Summer television makes me sad. Back before I had a child I didn’t really notice how bad summer T.V. can be. I mean, who cares about T.V.? Let’s go to the movies, or out to dinner, or whatever. Oh, but now I find myself flipping through the channels hoping that Lifetime will air some quality, quality movie about a woman who was taken advantage of, but fought her way back to the top, and got custody of her children, and became CEO of some corporation while fighting breast cancer.
And the odds of that movie being on Lifetime are actually pretty good.
Other than that, I watch Top Chef because y’all know what a sophisticate I am when it comes to my palate. I’m waiting for the episode where they see who can make the best meal using Long John Silver’s fish and chips with malt vinegar sauce as the base ingredient. Now that would be a meal I could get behind.
So, last night, I was going through my 452 channels looking for something to watch, when what did I spy? A gift sent straight from heaven.
Miss Texas USA.
When I was little, I adored watching all the pageants. I remember sitting in front of the T.V. with a pad of paper so that I could keep track of everyone’s scores and make notes about various performances which, looking back, was maybe a little more intense than a 3rd grader needs to be. In my mind, I truly believed that boys grew up to be President of the United States and girls grew up to be Miss America. It was the pinnacle role of womanhood.
Obviously, I grew up in a household with strong, feminist sensibilities.
And really, other than the fact that my mama kept my hair rolled in pink, foam rollers and attempted to teach me how to twirl the baton, there wasn’t a whole lot of pageant-y activity going on at my house during my childhood. But once a year I would sit in front of the T.V. and dream about being crowned Miss America.
It’s not that I dreamed of dressing up like a giant oil well and coming out on stage and yelling, “HOWDY Y’ALL! I’M BIG MAMA AND I’M MISS JEFFERSON COUNTY!” because let’s be honest, is that anyone’s dream? It’s just that the whole pageant thing seemed so glamorous with all the evening gowns and swimsuits worn with high heels. And the hair. Oh, I coveted the hair.
In fact, I remember being about 8 or 9 years old and pointing out a picture of Loni Anderson on the cover of Redbook Magazine to my mama and telling her I wished my hair looked like that. And really, what 8 year old wouldn’t look just PRECIOUS with some peroxide and Aqua Net creating a flaxen helmet on her head?
Watching Miss Texas USA last night, I realized I would have been all wrong for the role. For one thing, I would have collapsed into paroxysms of laughter that would have caused my double-sided tape to come loose, if I ever found myself being serenaded by a choir boy dressed up like a sailor as he looked into my eyes and sang “I need you beside me, to hold me, to scold me ‘cuz when I’m bad, I’m so, so bad”. I feel certain that Donna Summer never intended for her disco anthem, “Last Dance”, to be sung by faux sailors. It’s just wrong.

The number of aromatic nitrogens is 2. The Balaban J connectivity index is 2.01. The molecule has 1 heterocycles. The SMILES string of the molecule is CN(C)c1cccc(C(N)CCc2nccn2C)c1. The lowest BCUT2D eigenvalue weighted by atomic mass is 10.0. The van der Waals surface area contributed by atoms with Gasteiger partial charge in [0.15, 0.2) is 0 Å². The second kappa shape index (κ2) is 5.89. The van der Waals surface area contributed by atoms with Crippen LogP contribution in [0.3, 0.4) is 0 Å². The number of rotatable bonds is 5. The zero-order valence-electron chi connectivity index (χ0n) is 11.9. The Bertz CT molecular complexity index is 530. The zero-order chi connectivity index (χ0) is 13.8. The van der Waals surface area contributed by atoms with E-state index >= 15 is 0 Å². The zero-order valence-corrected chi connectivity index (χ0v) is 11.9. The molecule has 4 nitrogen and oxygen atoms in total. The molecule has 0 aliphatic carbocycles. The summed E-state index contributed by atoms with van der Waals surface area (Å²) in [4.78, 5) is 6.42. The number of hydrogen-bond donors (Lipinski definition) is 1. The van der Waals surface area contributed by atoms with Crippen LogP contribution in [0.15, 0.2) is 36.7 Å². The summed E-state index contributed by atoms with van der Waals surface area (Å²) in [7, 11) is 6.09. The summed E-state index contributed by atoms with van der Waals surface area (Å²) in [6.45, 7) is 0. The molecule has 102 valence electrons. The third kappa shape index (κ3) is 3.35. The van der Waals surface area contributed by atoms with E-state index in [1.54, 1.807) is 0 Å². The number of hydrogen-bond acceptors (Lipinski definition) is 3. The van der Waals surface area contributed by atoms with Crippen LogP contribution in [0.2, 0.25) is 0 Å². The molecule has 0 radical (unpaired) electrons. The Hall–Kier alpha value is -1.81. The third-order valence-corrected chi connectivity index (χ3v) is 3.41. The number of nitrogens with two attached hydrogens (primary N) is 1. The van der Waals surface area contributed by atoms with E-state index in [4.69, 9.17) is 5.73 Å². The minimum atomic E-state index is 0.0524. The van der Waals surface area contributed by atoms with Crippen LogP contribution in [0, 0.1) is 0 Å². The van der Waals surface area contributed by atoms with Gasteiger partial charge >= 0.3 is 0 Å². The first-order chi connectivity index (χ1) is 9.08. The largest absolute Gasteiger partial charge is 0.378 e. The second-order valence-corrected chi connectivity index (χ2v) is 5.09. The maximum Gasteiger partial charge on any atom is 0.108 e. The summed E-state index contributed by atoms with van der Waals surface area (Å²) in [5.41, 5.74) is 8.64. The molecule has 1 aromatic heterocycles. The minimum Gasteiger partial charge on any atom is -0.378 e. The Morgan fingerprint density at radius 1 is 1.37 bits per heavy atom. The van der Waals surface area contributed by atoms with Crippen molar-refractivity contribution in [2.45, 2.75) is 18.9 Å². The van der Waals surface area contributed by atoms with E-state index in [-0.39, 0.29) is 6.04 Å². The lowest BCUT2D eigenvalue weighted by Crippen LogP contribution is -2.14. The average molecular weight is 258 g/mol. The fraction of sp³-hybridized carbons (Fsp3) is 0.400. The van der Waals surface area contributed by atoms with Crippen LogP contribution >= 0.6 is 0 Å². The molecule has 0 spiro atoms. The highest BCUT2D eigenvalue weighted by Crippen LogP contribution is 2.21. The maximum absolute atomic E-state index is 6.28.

And the fake press conferences where they make contestants field all the questions? So painful.
I actually had to hide my head under a pillow while willing the contestants to please stop talking while they were ahead. Please don’t say “world peace” is the reason you’d make a great Miss Texas USA.
Then, at the end as the judges tallied their final results, they brought out all the girls that didn’t make the top 5 to do a little song and dance routine for the crowd. Find pillow. Hide head.
I don’t have a problem with pageants. I know they provide scholarships, and new Ford Mustang convertibles, and diamond tiaras, and those are all good things. Very good things. I’m just saying that I haven’t seen choreography that bad since Mr. LaForge made us do arm movements to “Human Nature” by Michael Jackson in 7th grade choir at Marshall Middle School.
The pageant ended as they all do. The reigning Miss Texas USA took her farewell promenade as her pre-taped voiceover thanked everyone from her parents, to God, to her hairdresser, to her double-sided tape for their vital support in her life. They shuffled her off the stage and got down to the real drama.
The runner-ups. I don’t know if y’all have ever heard this, but the runner-ups are vital because if for any reason the new Miss Texas USA is unable to fulfill her duties, then all power is transferred to the 1st runner-up. Who knew?
The last two girls stood facing each other, clutching hands, vowing that the other one deserved to win, and that they would always be BFF no matter what. The witty emcee did a priceless stalling technique to add to the mounting tension. Then, the first runner-up was declared, leaving the new Miss Texas USA crying and speechless as they speared her crown to her head.
I yelled in the kitchen to P that this was just bad, bad television and questioned why I would even watch something this hokey and contrived. But then, they asked the new Miss Texas USA how she felt and she said she was so excited about the new car because she was currently driving a 1995 Ford Escort. With that admission, I decided I liked her. Anyone who will own up to driving a 12 year old Ford Escort on national, or at least statewide, T.V. is my kind of girl, even if she does put tape on her bottom to minimize the appearance of cellulite.
It’s just proof that America is still the land of opportunity. One day you’re driving an old Ford, the next day you’re driving a new Ford.
And wearing a tiara.